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Let $A$ and $B$ be abelian groups. Say that a map $f: A \to B$ is a quasi-homomorphism if there exists a finite $D \subseteq B$ such that $$\forall a_1, a_2 \in A: f(a_1 + a_2) - f(a_1) - f(a_2) \in D$$

We wish to show that if $A$, $B$ and $C$ are abelian groups and $f: A \to B$ and $g: B \to C$ are quasi-homomorphisms, then $g \circ f: A \to C$ is a quasi-homomorphism. So take a finite $D \subseteq B$ such that $$\forall a_1, a_2 \in A: f(a_1 + a_2) - f(a_1) - f(a_2) \in D$$ and a finite $E \subseteq C$ such that $$\forall b_1, b_2 \in B: g(b_1 + b_2) - g(b_1) - g(b_2) \in E$$ Define $$F = \{g(d) + e_1 + e_2 \mid d \in D, e_1, e_2 \in E\} \subseteq C$$ As $D$ and $E$ are finite, $F$ is also finite. Now take any $a_1, a_2 \in A$. We wish to show that $$g(f(a_1 + a_2)) - g(f(a_1)) - g(f(a_2)) \in F$$ Now, set $$d = f(a_1 + a_2) - f(a_1) - f(a_2) \in D$$ Set $$e_1 = g(d + f(a_1) + f(a_2)) - g(d) - g(f(a_1) + f(a_2)) \in E$$ Set $$e_2 = g(f(a_1) + f(a_2)) - g(f(a_1)) + g(f(a_2)) \in E$$ Then we have $$g(f(a_1 + a_2)) - g(f(a_1)) - g(f(a_2)) = g(d + f(a_1) + f(a_2)) - g(f(a_1)) - g(f(a_2)) = e_1 + g(d) + g(f(a_1) + f(a_2)) - g(f(a_1)) - g(f(a_2)) = e_1 + g(d) + e_2 \in F$$ Thus, $g \circ f$ is a quasi-homomorphism.

In particular, we can form a category $\mathsf{QuasiAb}$ whose objects are abelian groups and whose morphisms are quasi-homomorphisms.

Is this proof correct? Can you give any reference on $\mathsf{QuasiAb}$?

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    $\begingroup$ From the solution-verification tag wiki: "A question with this tag should include an explanation for why the argument presented is not convincing enough." $\endgroup$
    – Shaun
    Apr 14 at 12:19
  • $\begingroup$ Hmm... maybe a reference-request tag could be added, so that the question doesn't have to be closed just because a rule that the OP was unaware of wasn't followed. To me, the question is decent because this is not exactly a well-known concept. $\endgroup$
    – user43208
    Apr 14 at 13:37

1 Answer 1

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I mean, sure, the proof is correct.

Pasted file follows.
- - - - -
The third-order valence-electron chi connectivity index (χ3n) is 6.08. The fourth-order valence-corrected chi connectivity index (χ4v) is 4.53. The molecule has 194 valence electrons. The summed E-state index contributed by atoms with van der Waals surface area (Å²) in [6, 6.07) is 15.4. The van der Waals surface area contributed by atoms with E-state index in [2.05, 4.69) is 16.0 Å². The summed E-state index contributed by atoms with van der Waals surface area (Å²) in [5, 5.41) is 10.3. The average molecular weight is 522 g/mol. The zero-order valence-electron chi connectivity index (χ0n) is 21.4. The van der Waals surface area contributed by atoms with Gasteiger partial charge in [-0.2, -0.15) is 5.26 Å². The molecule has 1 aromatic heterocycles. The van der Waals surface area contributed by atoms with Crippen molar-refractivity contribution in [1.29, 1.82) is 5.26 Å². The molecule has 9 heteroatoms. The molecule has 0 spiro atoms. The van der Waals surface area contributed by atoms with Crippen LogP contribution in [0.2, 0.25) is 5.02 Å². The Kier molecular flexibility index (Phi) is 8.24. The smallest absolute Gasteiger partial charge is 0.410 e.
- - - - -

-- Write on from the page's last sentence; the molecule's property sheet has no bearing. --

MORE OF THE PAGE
The late Stephen Schanuel proposed a remarkable construction of the real numbers, calling them the "Eudoxus real numbers", as the set of all "quasi-homomorphisms" [or "almost linear maps", as he calls them] $\mathbb{Z} \to \mathbb{Z}$, modulo the equivalence relation $\sim$ where $f \sim g$ if the set of differences $f(m) - g(m)$ is a finite set. You can check that the sum of two almost linear functions $\mathbb{Z} \to \mathbb{Z}$ is almost linear, and since (as you showed) the composite of two almost linear functions is almost linear, you get a ring structure on the set of almost linear functions, and this ring structure also respects the equivalence relation $\sim$, so that you get a commutative ring structure on the Eudoxus reals.

It can be shown that this commutative ring is a field. From the nLab: Define a Eudoxus real $[f]$ to be positive if it is represented by an $f$ such that for any $C$ there are infinitely many $m\in \mathbb{N}$ such that $f(m)>C$. It is easy to see this condition would then be satisfied by any representative function. As usual, define $[f]<[g]$ to mean $[g−f]$ is positive. Then the Eudoxus reals forms an ordered field, and in fact it is a complete ordered field.

Mathematics StackExchange user Rob Arthan gave a nice account of this construction here, and you can find some more information at the nLab, which I cited above.

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    $\begingroup$ Neat example, I hadn't heard of it! To demystify it a little bit, there's an explicit correspondence with the real numbers where $r\in\mathbb R$ maps to (the equivalence class of) the function $n\mapsto \lfloor rn\rfloor$. $\endgroup$
    – Carmeister
    Apr 15 at 4:45
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    $\begingroup$ Thanks, yes, I should have mentioned that. $\endgroup$
    – user43208
    Apr 15 at 9:52

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